In bridge design, it is generally the physical movement that is the most problematic. When a man-made structure mimics a life form by actually moving, it can get rather cumbersome. To capture the gracefulness of natural movement in an opening bridge is a serious challenge and I look forward to seeing the operation of the 'opening eye' at Gateshead, where the whole structure is mobilized. Designers of opening bridges seldom achieve the holy grail: the best example to date is the footbridge to the inner harbour at Duisburg, designed by Schlaich Bergermann – a suspension bridge made to deform itself in an almost elastic way to rise up and create an opening.

Sinuous curves are not the only inspiring and powerful forms. I will never forget a visit to Palladio's Villa Emo where the building is anchored into the landscape by the incredibly powerful interaction of two long vistas and a ramped change in level. Straight lines govern the composition here, and locate the portico entrance to the otherwise quite modest villa. This was a source of inspiration during the development of our design for the Four Seasons house, where there was a square walled garden with openings in the wall midway along each side giving onto the surrounding countryside. The axiality here depended on 'lines of force' inherent in the site or brought into the composition – very different from the reading of structure and the 'flow of forces'. Lines of force exist in the mind as well as in the spaces or landscape that we create, contributing to a sense of spirituality; they are the result of how spaces or objects in space relate to each other to create a greater power. Although these spaces or objects may be static, a movement is implied which prescribes a geometry. Moreover, the spaces and objects which possess the power to generate lines of force often have a strong presence themselves – usually traceable to their own geometry.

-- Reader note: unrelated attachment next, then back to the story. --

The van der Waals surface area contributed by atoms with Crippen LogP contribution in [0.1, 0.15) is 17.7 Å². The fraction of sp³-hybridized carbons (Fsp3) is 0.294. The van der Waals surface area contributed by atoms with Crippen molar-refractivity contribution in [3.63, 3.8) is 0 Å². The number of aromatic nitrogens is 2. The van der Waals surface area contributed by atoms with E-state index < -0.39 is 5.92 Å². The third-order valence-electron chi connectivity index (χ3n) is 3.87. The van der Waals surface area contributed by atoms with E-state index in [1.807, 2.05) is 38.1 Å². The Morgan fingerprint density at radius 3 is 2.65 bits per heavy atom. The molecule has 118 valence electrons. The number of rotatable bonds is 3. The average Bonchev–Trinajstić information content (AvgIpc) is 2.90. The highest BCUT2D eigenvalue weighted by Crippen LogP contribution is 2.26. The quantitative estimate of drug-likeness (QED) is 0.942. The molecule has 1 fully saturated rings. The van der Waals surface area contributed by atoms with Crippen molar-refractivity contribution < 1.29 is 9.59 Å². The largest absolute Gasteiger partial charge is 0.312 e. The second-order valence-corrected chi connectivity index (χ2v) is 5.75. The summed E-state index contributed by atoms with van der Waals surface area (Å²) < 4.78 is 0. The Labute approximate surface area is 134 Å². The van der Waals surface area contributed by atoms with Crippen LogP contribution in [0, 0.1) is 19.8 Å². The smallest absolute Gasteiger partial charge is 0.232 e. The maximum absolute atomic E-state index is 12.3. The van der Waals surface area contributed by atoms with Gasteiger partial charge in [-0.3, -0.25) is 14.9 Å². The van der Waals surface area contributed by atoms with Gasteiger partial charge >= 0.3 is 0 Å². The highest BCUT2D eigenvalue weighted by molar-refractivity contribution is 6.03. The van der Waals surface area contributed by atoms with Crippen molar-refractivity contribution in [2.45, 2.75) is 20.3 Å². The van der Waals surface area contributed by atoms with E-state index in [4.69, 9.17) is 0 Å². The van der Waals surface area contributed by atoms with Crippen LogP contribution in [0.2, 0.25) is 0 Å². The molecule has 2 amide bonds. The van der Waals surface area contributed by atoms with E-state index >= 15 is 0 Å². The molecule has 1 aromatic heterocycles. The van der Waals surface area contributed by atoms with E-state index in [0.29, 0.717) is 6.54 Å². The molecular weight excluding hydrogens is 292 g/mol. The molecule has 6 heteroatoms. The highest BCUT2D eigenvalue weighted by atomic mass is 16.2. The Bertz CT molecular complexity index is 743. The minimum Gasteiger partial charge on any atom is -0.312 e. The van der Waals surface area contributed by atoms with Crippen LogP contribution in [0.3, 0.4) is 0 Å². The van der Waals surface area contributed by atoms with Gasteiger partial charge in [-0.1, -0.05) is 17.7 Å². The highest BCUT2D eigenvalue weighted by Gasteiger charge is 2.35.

Despite a self-confessed interest in geometry – and that of movement – I would resist the application of proportion systems as a formulaic way of designing a building. It just does not work. What use is a Golden Section to an architect if he or she can neither recognize one nor draw one freehand without aid? Besides, there is another curious aspect of geometrical form that I find intriguing and that is the visual tension that can be achieved through the approximation of pure shapes. Thus, something which is just out of square can be very lively and will contribute, more than the dead-pan rigour of precision, to an overall feeling of movement.

An architect should not only look in the mind when considering perceptions of movement in the static reality of built forms because there are other factors that can bring buildings to life. The way spaces are inhabited by people, whether singly or in crowds, is obviously crucial, but architecture would be virtually nothing if it were not for light, ever changing. Here the notion of how mood can be affected by external conditions becomes an important consideration. Depending on the surfaces on which it lands, the sun can brighten up a space and can bring both the interior and exterior of any building to life, its constantly changing nature throughout the day prompting changing perceptions of the structure. The play of light on form is a powerful animating agent, brought about by orientation, careful modelling and the skilful disposition of the transparent or translucent elements of a building. Moreover, the transparency that during the day made the outside look bright, with light seeping or flooding into the building, at night is reversed, allowing buildings to radiate light.

Today it is difficult to stand still; uncertainties exist everywhere and technology is shrinking the world. Aware of this, architecture attempts to serve a demand for excitement and interest, and there is a confidence about an architecture which not only asserts itself by appealing to man's appreciation of movement but which also explores new geometries and forms made feasible only through computer technology. Architects can become masters – rather than servants – of this new technology, and can enjoy – on a conscious level – the strength of new forms specifically shaped to bring buildings to life. Buildings too are more liberated by what can be conceived, realized and manufactured economically while at the same time becoming ever more responsive to our senses.

Jim Eyre

This essay originally appeared in the practice monograph 'Bridging Art and Science' (Booth –Clibborn Editions, 2001).